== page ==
Types of US Work Visa
If your trip to US is work related, then you have to obtain a work visa. In this article, you can learn how to apply for US work visa. There are basically three categories under work visa.
- Temporary Worker Visa
- Exchange Visitor Visa
- Visa for Members of the Foreign Media, Press, and Radio
The requirements for each of these categories can slightly change; however, the process of applying for visa is much the same. Therefore, let us first look at the requirements for each visa and then move on to the process of applying for work visa.
Temporary Worker Visa
A temporary worker visa is granted for people who want to work in the United States for a specific period. There are various visa categories for temporary workers. Given below is a list of these categories.
H-1B: Person in Specialty Occupation
H-1B1: Free Trade Agreement (FTA) Professional
H-2A: Temporary Agricultural Worker
H-2B: Temporary Non-agricultural Worker
H-3: Trainee or Special Education visitor
L: Intracompany Transferee
O: Individual with Extraordinary Ability or Achievement
P-1: Individual or Team Athlete, or Member of an Entertainment Group
P-2 & P-3: Artist or Entertainer
Q-1: Participant in an International Cultural Exchange Program
For each of these categories, a prospective employer must file a petition with U.S. Citizenship and Immigration Services. This is called a Petition for a Nonimmigrant Worker, Form I-129. You can get more information about this petition from this web page.
Some of these visa categories also require your employer to acquire a labor certification or other approval from the Department of Labor on your behalf. This should be done before filing the petition. Instructions for Form I-129 on the US Citizenship and Immigration Service provides more information about this procedure.
Exchange Visitor Visa
Exchange Visitor Visas are nonimmigrant visas issued for individuals who have received the approval to take part in exchange visitor programs in the United States. Exchange visitors cannot travel on business visas or tourist visas. Exchange visitor visa category falls into J-1 visa category.
Before you apply for a J-1 visa, you have to first apply and be accepted to an exchange visitor program through a state-approved sponsoring organization. When you are accepted to the program, you will be enrolled in the Student and Exchange Visitor Information System. You may also have to pay SEVIS I-901 Fee. You can learn more about the SEVIS and SEVIS I-901 Fee through this website.
Media visas are issued for the representatives of the foreign media. This falls into category I. Members of the press, radio, film, and print industries, traveling temporarily to the United States for work can apply for this visa. These individuals should also work for a media organization that has its home office in a foreign country.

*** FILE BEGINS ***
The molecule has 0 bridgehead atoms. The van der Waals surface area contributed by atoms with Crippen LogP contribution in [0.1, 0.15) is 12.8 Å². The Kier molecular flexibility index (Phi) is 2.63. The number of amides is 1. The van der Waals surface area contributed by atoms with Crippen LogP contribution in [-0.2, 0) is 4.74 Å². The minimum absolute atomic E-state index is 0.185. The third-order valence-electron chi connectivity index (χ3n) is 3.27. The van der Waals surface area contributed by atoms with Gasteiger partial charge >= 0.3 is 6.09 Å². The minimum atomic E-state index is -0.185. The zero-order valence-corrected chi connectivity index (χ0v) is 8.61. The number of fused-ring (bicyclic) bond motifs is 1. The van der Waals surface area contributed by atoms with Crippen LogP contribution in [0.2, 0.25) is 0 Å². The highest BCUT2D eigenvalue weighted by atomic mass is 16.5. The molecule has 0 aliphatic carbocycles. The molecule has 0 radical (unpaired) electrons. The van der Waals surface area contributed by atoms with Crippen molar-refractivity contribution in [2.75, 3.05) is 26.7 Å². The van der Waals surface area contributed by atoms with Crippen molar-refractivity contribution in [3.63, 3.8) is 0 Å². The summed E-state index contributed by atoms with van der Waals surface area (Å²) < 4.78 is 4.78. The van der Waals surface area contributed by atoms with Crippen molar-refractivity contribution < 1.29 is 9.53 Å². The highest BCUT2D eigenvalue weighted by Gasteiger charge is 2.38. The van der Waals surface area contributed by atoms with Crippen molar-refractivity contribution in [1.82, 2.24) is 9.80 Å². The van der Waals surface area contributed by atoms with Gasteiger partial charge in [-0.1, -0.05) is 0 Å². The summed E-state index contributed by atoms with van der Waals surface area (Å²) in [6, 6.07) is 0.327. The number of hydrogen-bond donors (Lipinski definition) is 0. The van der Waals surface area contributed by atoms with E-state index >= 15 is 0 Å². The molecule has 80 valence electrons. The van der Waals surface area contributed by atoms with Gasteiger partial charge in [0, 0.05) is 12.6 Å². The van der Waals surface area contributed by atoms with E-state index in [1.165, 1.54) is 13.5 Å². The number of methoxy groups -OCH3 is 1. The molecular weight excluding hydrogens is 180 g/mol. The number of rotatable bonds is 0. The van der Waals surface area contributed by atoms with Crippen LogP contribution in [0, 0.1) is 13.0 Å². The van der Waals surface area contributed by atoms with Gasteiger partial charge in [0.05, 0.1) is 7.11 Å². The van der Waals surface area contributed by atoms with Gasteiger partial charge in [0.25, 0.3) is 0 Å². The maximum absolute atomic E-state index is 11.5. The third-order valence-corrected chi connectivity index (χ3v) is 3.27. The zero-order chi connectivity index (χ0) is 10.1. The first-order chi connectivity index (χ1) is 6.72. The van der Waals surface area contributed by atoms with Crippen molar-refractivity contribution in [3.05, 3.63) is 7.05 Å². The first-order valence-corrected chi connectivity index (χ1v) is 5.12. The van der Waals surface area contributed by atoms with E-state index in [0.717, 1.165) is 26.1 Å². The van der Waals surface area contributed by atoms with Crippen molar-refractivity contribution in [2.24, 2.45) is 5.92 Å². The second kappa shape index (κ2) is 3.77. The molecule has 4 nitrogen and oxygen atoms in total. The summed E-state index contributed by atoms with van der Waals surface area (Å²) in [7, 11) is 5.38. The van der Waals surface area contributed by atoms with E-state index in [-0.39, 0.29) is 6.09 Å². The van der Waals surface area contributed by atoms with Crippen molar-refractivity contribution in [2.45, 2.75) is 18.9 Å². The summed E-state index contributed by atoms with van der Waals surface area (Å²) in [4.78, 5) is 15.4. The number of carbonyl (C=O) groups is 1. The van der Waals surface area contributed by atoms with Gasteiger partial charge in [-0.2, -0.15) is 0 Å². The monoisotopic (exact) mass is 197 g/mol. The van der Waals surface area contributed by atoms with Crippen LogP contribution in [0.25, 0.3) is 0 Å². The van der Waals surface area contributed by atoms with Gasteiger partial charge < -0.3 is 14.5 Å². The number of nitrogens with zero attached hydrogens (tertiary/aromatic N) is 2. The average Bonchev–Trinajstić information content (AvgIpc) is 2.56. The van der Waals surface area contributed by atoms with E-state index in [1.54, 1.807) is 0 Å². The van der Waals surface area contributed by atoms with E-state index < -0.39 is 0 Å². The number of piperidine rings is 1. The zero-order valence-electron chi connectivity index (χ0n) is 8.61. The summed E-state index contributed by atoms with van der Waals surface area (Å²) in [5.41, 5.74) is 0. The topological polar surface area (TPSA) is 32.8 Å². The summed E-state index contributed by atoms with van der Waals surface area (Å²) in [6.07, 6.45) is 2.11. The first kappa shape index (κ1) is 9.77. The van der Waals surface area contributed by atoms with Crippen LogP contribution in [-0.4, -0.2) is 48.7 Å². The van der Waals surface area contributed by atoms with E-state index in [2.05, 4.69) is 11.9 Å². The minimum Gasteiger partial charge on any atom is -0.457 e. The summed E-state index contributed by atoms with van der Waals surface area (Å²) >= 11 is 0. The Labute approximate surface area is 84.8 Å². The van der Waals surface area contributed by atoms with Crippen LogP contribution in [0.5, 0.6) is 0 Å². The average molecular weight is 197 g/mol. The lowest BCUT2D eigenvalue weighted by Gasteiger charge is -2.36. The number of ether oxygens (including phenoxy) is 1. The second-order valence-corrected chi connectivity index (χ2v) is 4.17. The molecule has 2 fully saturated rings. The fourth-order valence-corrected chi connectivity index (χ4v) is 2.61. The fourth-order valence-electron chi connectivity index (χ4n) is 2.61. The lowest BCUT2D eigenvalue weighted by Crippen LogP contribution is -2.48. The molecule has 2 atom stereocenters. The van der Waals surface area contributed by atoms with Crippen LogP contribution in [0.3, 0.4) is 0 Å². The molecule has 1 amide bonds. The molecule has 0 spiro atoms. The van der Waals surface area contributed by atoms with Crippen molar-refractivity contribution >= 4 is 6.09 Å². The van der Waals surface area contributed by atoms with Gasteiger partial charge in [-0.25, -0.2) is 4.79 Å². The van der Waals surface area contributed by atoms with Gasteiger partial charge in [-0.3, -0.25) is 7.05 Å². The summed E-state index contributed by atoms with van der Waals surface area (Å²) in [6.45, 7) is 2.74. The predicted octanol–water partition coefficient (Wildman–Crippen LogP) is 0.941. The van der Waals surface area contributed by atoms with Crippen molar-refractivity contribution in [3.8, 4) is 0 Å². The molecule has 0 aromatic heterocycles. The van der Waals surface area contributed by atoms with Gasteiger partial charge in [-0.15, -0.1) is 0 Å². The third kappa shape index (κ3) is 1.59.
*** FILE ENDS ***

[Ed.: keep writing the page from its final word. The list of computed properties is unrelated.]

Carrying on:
How to Apply for US Work Visa
Since you now know to which visa category you belong, you can start straight by filling the DS-160 Form. This can be accessed through this link. This form will also require you to upload a photo that meets their photograph requirements.
After filling this form, you have to schedule an appointment at the US embassy or the consulate in the country where you live. Sometimes you may also have to pay a visa fee before the interview. But this fee is not required from participants of some exchange visitor programs sponsored by the US government.
Passport, Nonimmigrant Visa Application (Form DS-160 confirmation page), Application fee payment receipt are needed for all three categories described above. But the other documents vary according to the visa category.
Temporary Work Visa:
Receipt Number for your approved petition as it appears on Form I-129 or Form I-797, from USCIS
Exchange Visitor Visa:
Certificate of Eligibility for Exchange Visitor Status, Form DS-2019, which is the SEVIS-generated Form DS-2019 provided to you by your program sponsor.
A media visa applicant may have to present a valid contract of employment or credential issued by a professional journalistic association.
Attending the interview held at the US embassy or Consulate is the final step in this process. If your visa is approved, you’ll be informed how to collect your visa.